Document Type



Doctor of Philosophy (PhD)



First Advisor's Name

Mary Levitt

First Advisor's Committee Title

Committee Chair

Second Advisor's Name

Gordon Finley

Third Advisor's Name

Robert Lickliter

Fourth Advisor's Name

Seth Schwartz

Fifth Advisor's Name

Barbara Thomlison


academics, grades, nurturance, involvement, mother, father

Date of Defense



The present study examines how mothering and fathering impact child academic outcomes in divorced and intact families, and if there are unique influences of mothering and fathering variables for sons and daughters. An ethnically diverse sample of 1,714 university students from Florida International University (n=1371) and Florida State University (n=343) responded to measures on a questionnaire that included the Nurturant Fathering and Mothering Scales (Finley & Schwartz, 2004; Schwartz & Finley, 2005; Finley & Schwartz, 2006), the Mother and Father Involvement Scales (Finley, Mira, & Schwartz, 2008), demographic measures, and academic outcome measures. In intact families, mothering and fathering variables were significantly correlated with each other, and positively correlated with child academic outcomes including grades, GPA, academic satisfaction, and academic importance. In divorced families, mothering and fathering variables were not correlated with each other. Furthermore, when analyzing divorced families, significant effects were found for both parent and child gender. Mothering variables were found to have the greatest positive impact for sons’ academic outcomes. Maternal nurturance and maternal involvement were correlated positively with academic outcomes for sons from divorced families and accounted for 3-4% of the unique variance explained. Consistently, desired mother involvement, how much involvement the child wished they had received, was negatively correlated with academic outcomes for sons from divorced families and accounted for 10-15% of the unique variance explained. This means that when the amount of maternal involvement that sons in divorced families received matched or exceeded their desired level of involvement, sons had more positive academic outcomes including grades, GPA, satisfaction with academics and academic importance. This suggests that in intact family forms, nurturant and involved mothering and fathering have a positive effect on academic outcomes for sons and daughters. In divorced family forms, the effects of fathering on child academic outcomes were not significant. Therefore, in divorced families, the positive effects fathering on academic outcomes of sons and daughters drop out, and mothers are uniquely important for sons’ academic success.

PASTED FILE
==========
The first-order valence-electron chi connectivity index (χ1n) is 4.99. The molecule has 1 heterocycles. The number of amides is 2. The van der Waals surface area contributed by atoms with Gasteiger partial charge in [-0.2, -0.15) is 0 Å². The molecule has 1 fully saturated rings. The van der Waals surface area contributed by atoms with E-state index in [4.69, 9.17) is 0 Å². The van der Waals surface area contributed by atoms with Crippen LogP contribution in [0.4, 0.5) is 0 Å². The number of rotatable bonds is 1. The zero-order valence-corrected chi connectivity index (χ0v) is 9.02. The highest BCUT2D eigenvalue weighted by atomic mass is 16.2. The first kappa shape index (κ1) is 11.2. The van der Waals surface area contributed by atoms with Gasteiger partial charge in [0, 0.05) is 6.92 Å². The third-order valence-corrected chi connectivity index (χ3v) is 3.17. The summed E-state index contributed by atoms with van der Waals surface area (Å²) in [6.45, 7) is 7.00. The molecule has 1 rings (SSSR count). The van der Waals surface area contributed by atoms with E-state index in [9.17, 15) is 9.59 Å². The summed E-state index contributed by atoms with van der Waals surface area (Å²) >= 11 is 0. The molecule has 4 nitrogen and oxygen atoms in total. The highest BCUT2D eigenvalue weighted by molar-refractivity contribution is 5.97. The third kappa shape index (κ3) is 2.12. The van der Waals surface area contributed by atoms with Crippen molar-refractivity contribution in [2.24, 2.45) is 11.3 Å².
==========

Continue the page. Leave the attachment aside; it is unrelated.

Rights Statement

Rights Statement

In Copyright. URI:
This Item is protected by copyright and/or related rights. You are free to use this Item in any way that is permitted by the copyright and related rights legislation that applies to your use. For other uses you need to obtain permission from the rights-holder(s).